Preserving Literature

As I browsed through the copies of Othello provided in the links above, I’d like to take a moment to talk about their condition for being such old copies. Though I know very little about the deterioration rate of things like books and plays that are so important to English literature, I do know that these could be in worse condition and it’s interesting to get a different perspective than the usual ones we students get as we read a modernly-typed version of things like Othello and Hamlet. Not to mention, I also noticed how the first word of the next page is always located at the bottom right-hand corner of every page.
Prompted by my English teacher to come up with a reason for such a thing, I think I’ve come up with a sound explanation. If these copies of the play were used to practice said play, one would assume it’s good to know the lines that are coming up next instead of having an awkward pause during the flip of a page. We tend to not do this now, with modern copies of Shakespeare’s masterpieces, and a lot of our formatting is different. As a play is repeatedly printed and edited to make it easier for modern readers, we also lose a lot of that original text and references that Shakespeare is known for putting into his works.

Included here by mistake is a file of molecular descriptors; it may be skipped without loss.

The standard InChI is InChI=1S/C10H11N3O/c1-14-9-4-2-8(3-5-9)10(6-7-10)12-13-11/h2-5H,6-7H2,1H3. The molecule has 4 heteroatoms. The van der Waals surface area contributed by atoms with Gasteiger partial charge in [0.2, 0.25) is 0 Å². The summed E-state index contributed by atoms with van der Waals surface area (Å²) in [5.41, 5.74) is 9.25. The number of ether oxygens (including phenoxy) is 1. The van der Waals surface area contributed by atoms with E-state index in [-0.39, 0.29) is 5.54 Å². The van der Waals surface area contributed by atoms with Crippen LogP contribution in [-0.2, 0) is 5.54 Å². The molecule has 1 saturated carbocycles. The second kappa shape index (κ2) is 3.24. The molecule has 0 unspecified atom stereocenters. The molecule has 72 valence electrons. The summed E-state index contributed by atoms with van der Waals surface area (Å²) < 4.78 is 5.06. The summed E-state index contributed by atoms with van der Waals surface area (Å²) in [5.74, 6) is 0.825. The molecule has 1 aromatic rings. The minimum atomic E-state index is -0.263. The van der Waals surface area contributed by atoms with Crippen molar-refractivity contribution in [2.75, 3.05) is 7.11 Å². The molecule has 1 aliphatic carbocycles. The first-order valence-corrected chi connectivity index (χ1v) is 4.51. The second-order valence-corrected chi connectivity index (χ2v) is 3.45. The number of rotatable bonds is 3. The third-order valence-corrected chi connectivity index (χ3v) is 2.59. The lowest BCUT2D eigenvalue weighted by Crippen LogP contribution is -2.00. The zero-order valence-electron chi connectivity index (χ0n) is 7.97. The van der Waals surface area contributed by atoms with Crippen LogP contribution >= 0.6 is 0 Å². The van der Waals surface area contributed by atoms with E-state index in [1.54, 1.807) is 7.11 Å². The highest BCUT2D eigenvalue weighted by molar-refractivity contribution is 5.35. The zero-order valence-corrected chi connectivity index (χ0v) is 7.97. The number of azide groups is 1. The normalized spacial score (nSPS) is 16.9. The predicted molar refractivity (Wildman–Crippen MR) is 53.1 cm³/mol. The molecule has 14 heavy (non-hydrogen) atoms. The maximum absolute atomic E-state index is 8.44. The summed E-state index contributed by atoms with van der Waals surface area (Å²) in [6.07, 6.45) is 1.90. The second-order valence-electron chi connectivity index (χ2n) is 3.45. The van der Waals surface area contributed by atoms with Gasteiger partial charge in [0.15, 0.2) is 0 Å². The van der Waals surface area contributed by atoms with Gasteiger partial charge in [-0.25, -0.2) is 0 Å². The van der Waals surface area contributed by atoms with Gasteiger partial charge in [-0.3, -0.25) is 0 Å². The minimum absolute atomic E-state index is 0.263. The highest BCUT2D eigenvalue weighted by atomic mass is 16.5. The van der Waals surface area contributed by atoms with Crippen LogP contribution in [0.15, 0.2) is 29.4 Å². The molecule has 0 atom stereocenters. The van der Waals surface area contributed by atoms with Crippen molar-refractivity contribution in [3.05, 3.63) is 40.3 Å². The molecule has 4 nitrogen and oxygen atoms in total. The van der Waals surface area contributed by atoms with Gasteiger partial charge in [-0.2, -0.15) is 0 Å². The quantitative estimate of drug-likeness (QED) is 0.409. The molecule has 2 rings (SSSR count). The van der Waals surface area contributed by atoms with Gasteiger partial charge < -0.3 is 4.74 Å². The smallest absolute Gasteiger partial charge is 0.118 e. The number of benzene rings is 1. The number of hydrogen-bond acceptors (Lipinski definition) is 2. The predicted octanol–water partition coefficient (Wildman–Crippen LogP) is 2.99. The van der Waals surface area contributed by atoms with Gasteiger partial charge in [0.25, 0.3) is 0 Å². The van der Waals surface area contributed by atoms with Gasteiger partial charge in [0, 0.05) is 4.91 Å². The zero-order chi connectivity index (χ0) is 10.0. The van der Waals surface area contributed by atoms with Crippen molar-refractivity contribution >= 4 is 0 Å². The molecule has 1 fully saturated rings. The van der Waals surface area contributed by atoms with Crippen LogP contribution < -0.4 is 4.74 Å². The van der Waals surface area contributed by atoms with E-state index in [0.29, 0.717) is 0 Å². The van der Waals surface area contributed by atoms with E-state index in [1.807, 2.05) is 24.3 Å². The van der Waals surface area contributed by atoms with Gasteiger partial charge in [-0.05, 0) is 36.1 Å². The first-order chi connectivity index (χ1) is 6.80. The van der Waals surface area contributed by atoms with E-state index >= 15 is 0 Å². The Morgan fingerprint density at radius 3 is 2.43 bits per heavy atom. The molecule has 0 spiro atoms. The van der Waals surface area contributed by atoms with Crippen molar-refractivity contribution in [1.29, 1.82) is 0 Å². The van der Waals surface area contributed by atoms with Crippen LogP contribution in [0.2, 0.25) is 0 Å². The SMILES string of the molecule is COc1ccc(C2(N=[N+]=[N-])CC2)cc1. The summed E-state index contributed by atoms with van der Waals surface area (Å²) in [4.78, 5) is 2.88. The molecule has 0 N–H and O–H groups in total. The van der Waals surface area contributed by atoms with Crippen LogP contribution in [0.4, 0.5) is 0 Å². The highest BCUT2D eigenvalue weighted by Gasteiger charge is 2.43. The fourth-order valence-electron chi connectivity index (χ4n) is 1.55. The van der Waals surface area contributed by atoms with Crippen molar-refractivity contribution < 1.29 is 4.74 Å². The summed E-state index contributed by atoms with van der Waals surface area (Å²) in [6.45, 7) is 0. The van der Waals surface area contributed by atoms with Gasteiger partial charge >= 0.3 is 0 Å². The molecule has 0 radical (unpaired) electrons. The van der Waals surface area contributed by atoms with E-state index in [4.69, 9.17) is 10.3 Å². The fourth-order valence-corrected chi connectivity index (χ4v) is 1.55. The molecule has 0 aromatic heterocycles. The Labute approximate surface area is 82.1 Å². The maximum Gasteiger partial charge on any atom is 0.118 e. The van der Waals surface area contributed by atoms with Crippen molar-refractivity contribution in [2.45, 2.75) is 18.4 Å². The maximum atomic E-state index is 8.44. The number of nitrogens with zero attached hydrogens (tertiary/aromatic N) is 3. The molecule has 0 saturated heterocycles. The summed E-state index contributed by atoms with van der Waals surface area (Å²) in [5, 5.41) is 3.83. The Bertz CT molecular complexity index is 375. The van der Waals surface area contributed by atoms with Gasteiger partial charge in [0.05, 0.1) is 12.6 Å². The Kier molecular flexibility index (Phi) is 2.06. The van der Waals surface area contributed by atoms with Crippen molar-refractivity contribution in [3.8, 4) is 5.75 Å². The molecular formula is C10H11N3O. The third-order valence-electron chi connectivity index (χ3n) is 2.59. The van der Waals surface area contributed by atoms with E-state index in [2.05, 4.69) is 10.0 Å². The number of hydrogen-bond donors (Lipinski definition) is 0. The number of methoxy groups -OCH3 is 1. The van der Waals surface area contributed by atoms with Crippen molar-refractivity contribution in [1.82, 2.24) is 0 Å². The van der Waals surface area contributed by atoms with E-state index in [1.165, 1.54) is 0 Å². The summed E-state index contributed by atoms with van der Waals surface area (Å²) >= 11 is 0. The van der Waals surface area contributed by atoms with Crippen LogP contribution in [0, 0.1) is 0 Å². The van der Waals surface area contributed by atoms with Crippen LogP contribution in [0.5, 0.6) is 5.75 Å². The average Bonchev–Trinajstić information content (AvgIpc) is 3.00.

In the end, though, we have managed to keep quite an amazing record of Shakespeare’s plays that can often be found and read online in their original format (like the photos of copies found above). We, as people who appreciate literature, find it important to preserve masterpieces.
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